A solid–liquid mixture consists of solid and liquid matter, such
as a mixture of sand and water or a mixture of salt and water. Mixing in solid–liquid systems is used for dispersing agglomerates, keeping the solid particles in suspension, blending various solid particles and colloids in a liquid, or blending two liquids as in the case of paints and foods. In many cases, the lack of capabilities to manage these processes causes unexpected results, which are accepted as a normative situation; hence, a statement like “chemical
processes are an art” is a typical concept.
Large-scale axial turbulent fluctuations distribute suspended solids throughout a liquid volume by offsetting their settling or flotation in a mixing tank. The maximum resulting non-uniformity of local solids concentration is uniquely determined by the Peclet number, Pe = KV/W, and decreases with a decrease in this number. Here, V is solids settling or flotation velocity, W is impeller tip velocity, and K is a dimensionless coefficient determined by tank geometry.
Random upward turbulent fluctuations of sufficiently high intensity picks up solids by offsetting their gravitational settling to the tank bottom and preventing the accumulation of solids there.
To scale solids pick-up, the process must maintain geometric similarity of tank hardware dimensions and the same relevant physical properties and process characteristics, select liquid depth proportional to tank size, and select impeller rpm to maintain the same intensity of turbulent fluctuations by keeping either the same mean energy dissipation rate for a BAFFLED TANK, or the same impeller tip velocity for an UNBAFFLED TANK.
In this article, we discuss these problems and the ability to reduce them by using the right program to manage them. The case study examines reactive acid–base crystallization in the Active Pharmaceutical Ingredient (API) involving an organic acid with an inorganic base (NaOH); both solids are in ethyl acetate solvent in the last step in order to obtain a final product before the solid treatment.
Figure: Reactive acid–base crystallization in the API
The reaction that generated the impurity was the hydrolysis of the solvent with the base. As a result of this impurity, the final product was outside specifications (Table 2).
The problem was that failures were detected during scale-up. An additional problem arose when we shifted the processes to a second system (at the same scale), resulting in an approximately three-fold rise in impurity. The task was to eliminate the rise in impurity during scale-up study. The traditional approach is to try to achieve better homogeneity of solid distribution with each new system.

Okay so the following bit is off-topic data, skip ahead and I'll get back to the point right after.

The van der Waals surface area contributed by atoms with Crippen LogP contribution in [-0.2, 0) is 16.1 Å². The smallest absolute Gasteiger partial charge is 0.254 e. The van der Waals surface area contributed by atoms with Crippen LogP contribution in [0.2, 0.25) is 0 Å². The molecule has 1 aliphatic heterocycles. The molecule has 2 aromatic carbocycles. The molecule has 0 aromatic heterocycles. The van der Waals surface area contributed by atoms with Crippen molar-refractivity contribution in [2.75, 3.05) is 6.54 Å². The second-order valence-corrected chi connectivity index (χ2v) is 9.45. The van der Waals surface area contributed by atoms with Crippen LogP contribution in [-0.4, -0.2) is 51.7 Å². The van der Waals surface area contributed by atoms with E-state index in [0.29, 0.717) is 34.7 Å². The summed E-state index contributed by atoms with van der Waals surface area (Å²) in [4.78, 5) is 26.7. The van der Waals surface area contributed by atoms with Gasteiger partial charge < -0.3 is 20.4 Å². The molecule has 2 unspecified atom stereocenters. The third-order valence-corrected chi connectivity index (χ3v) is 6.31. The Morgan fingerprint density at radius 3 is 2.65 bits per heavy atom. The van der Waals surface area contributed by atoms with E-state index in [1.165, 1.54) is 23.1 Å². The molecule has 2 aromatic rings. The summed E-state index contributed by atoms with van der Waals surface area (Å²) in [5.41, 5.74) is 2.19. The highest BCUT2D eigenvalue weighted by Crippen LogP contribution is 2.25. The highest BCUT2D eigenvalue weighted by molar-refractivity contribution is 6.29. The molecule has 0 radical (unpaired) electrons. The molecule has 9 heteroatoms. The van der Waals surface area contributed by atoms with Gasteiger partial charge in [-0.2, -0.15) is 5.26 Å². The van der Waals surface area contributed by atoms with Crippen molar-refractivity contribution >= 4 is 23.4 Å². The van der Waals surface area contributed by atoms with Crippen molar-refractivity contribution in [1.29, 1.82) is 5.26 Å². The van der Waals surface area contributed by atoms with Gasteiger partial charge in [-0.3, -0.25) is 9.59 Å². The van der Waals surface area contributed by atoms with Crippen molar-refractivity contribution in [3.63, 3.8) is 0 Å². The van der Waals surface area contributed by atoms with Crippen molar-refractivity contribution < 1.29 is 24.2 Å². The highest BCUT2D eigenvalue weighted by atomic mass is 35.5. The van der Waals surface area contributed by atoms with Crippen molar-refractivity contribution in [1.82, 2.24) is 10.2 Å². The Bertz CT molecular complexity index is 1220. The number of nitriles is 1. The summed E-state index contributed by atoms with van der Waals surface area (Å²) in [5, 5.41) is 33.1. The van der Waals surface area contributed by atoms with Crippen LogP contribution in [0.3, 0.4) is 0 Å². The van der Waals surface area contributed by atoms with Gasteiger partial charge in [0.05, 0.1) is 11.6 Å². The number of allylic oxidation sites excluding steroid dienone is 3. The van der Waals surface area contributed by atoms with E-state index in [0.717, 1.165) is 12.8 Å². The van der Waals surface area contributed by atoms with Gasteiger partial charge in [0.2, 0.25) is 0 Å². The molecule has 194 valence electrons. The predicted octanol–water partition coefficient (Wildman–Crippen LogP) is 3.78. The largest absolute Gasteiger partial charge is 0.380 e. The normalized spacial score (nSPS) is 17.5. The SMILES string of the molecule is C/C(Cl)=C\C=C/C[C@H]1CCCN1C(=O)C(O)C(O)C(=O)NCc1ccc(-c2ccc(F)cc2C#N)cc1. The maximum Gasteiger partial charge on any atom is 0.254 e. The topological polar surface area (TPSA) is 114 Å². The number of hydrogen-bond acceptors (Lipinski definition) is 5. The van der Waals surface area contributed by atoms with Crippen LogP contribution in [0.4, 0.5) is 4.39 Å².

Table 2: Production Results
% RJ: Percentage of rejected batches
The mixing analysis was a surprise. The radial distribution of solids in the reactor, where the purity was acceptable, was less homogeneous than it was in the unsuccessful reactor.
Solid–liquid distribution analysis found that the fast reaction was between the solvent and the base, and when homogeneity is higher there is a rise in impurity.
Figure: Mixing distribution of solids.
After multiple simulation scenarios, it was proven that it is not possible to reach acceptable conditions in the scale-up system and maintain the required impurity level of the product. To achieve satisfactory results, the NaOH needed to be added as a solution.
The results reveal that homogeneity of solids is a not always an esthetic process. “Esthetic mixing” has high velocity, homogeneity and high shear rate so if you scale-up by a factor
of four you achieve a four-fold increase in productivity.
Mixing consideration helped identify and implement a new way of thinking about improving the continuous process in the production step. Since then, every time we begin a new process, we first evaluate the mixing calculation results.
This study is based in one basic hypothesis. The transfer of technology from the laboratory to production or from site to site in the process industry should take in consideration the change of the environment caused by the flow characterization.
If the mechanism of the flow and mixing parameters are taken into consideration during the technology transfer activities, then it will be possible to avoid surprises in the performance of the process as measured by the quality of the products at every stage, the difficulties encountered, and the yield.
Once the flow is characterized, it is then possible to raise relevant questions that connect between the process and the equipment to be used to manufacture our materials.
This will focus the study on the main question at hand, allowing them to design the set of experiments required to understand the process.